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Some Thoughts on the Office of Deputy Speaker
Lloyd Francis

At the time this article was published Lloyd Francis was the Member of Parliament for Ottawa West and Deputy Speaker of the House of Commons.

The Deputy Speakership is one of those parliamentary offices about which little has been written. Although some duties are prescribed by statute, the great bulk of what a Deputy Speaker does is delegated to him by the Speaker on an informal basis. His role may include certain administrative or ceremonial functions as well as the many hours spent presiding over the House. In this article the present Deputy Speaker looks back at his first year in office and outlines some of the traditional problems facing Speakers and Deputy Speakers.

The office of Deputy Speaker was created in 1885 when Parliament passed the Deputy Speaker Act. Its three main provisions were later incorporated into the Speaker of the House of Commons Act. The Speaker may call on the Deputy Speaker if he or she decides to leave the Chair briefly during the sittings. Secondly, if the Speaker should be absent at the beginning of a sitting, the Clerk informs the House that the absence of the Speaker is unavoidable. The Deputy Speaker then takes the Chair, presiding in the same way as the Speaker. Finally, a general provision confers on the Deputy Speaker all the power and authority of the Speaker to act in the absence of the Speaker. Section 53 of the Standing Orders of the House of Commons spells out in detail the responsibilities of the Deputy Speaker as Chairman of Committees of the Whole House.

A presiding officer is very much like a referee in a football game. He has to make decisions on the spot and the decisions have to be correct. Just like football, we now have television in the House of Commons and the replays can be devastating if the person in the Chair makes a bad decision. Members can be severely critical of his performance but they respect someone who is honestly trying to be fair and do a good job. Whoever presides tends to get the kind of respect that he or she deserves. I feel that I have good relationships with Members on both sides of the House.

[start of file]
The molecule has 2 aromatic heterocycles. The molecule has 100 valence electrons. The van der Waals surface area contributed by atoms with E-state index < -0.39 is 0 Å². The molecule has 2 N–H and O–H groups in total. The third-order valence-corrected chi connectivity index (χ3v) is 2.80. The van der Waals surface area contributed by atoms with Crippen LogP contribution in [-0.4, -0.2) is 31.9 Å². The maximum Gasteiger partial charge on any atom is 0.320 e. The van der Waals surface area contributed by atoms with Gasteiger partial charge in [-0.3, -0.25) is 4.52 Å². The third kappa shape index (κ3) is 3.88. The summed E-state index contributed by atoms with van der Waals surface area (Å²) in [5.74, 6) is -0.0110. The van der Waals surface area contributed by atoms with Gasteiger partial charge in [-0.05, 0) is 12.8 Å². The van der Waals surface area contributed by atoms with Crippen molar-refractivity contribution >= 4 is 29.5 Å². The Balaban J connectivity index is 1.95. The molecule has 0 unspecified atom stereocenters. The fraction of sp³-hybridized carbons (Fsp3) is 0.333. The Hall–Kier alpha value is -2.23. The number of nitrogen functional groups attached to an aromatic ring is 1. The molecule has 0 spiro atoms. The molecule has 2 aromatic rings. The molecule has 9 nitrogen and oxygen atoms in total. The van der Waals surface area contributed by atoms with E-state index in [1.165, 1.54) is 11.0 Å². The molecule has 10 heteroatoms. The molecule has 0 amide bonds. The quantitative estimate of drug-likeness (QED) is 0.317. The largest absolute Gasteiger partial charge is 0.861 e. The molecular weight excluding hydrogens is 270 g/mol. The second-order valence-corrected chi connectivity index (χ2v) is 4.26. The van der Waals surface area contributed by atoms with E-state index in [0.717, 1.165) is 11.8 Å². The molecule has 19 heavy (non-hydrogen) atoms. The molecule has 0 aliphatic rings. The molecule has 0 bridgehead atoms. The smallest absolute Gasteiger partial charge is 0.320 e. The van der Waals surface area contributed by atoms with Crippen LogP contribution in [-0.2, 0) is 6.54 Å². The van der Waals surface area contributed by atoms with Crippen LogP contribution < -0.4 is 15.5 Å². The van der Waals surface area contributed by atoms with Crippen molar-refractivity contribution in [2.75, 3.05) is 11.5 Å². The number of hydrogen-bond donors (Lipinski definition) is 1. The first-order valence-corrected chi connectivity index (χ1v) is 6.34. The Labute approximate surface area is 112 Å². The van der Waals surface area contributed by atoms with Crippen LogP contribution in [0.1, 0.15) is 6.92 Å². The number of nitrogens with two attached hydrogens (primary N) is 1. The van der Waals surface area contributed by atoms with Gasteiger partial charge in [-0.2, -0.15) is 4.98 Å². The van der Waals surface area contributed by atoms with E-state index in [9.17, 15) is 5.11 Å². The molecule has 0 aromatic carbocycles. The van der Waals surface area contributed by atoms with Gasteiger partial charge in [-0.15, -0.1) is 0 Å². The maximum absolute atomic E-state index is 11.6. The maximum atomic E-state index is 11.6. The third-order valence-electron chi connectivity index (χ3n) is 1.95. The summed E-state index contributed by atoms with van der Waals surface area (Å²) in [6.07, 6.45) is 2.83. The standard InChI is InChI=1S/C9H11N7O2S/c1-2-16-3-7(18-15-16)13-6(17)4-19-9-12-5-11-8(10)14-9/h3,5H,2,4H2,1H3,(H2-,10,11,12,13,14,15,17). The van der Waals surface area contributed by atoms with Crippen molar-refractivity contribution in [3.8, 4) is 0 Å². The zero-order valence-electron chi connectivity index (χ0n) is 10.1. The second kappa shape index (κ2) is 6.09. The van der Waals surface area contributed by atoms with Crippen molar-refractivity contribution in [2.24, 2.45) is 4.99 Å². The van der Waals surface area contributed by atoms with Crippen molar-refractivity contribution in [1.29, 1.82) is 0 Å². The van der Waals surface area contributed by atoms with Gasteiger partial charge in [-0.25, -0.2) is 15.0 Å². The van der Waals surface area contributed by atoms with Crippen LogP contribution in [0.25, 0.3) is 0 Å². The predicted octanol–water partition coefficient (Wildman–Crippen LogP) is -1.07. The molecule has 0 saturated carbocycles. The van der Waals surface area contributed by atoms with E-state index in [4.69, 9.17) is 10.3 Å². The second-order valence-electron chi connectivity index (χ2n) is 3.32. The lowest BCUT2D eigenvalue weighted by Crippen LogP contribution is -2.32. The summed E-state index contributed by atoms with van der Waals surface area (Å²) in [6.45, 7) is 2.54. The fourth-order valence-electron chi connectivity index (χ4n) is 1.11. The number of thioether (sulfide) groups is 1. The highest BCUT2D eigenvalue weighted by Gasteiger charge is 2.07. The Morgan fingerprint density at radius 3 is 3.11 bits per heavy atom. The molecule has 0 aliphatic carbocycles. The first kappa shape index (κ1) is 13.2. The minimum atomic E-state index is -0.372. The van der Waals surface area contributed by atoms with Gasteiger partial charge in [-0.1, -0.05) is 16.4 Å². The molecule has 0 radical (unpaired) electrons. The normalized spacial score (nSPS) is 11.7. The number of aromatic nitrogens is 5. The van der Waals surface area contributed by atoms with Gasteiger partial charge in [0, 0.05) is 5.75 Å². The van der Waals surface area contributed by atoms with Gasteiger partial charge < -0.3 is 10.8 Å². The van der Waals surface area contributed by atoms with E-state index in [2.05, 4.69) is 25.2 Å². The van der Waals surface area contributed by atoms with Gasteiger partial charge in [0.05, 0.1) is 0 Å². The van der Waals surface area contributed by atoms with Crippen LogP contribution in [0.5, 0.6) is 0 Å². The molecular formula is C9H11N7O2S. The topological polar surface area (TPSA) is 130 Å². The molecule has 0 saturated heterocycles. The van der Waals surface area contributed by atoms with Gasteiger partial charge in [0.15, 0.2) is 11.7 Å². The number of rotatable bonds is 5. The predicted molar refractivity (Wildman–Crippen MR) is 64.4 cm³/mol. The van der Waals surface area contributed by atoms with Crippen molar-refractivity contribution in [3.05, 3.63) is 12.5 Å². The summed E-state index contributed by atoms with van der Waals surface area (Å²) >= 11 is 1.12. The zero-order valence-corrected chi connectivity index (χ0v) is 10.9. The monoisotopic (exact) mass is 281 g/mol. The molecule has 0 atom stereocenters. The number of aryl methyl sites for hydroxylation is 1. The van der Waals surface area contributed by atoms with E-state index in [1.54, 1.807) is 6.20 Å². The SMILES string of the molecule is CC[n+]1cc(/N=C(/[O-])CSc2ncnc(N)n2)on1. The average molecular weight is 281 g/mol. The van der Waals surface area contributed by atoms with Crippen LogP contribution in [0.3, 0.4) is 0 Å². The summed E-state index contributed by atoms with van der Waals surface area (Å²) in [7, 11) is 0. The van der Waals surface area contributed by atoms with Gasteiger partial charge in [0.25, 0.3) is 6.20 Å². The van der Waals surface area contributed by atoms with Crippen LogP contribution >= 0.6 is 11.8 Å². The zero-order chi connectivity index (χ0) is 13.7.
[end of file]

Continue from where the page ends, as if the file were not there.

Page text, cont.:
My greatest difficulty as Deputy Speaker is that I represent Ottawa West, a constituency which is highly sophisticated and places a very heavy service demand upon its Member of Parliament. Daily telephone calls are sometimes beyond belief although I do have an excellent staff to help me cope with them. My volume of correspondence is, I think, substantially more than that received by most Members of Parliament.

By tradition, the Deputy Speaker is not permitted to speak in the House of Commons. This means that in matters affecting the Public Service such as collective bargaining with staff associations I must remain silent in the House. I have spoken outside Parliament, usually in a non partisan way, but this has not prevented me from stating that I firmly believe the legislation governing collective bargaining in the Public Service, mainly the Public Service Staff Relations Act and the Public Service Employment Act, are urgently in need of amendment. I have definite views of the kinds of amendments that would be appropriate. I feel no restriction in discussing them with my constituents.

My role as Deputy Speaker did not inhibit me when it came to amendments to the Municipal Grants Act. Along with other Ottawa MPs, I have been pressing for these for a number of years. When it was brought forward by the Minister of Finance, the bill was deficient in a number of respects, but it was better to take a half a loaf than none at all. I attended committee hearings when the bill was referred to the Miscellaneous Estimates Committee and I spoke on the subject. Again, I do not believe the nature of my representations were partisan in the traditional sense. I did my best to represent my constituents.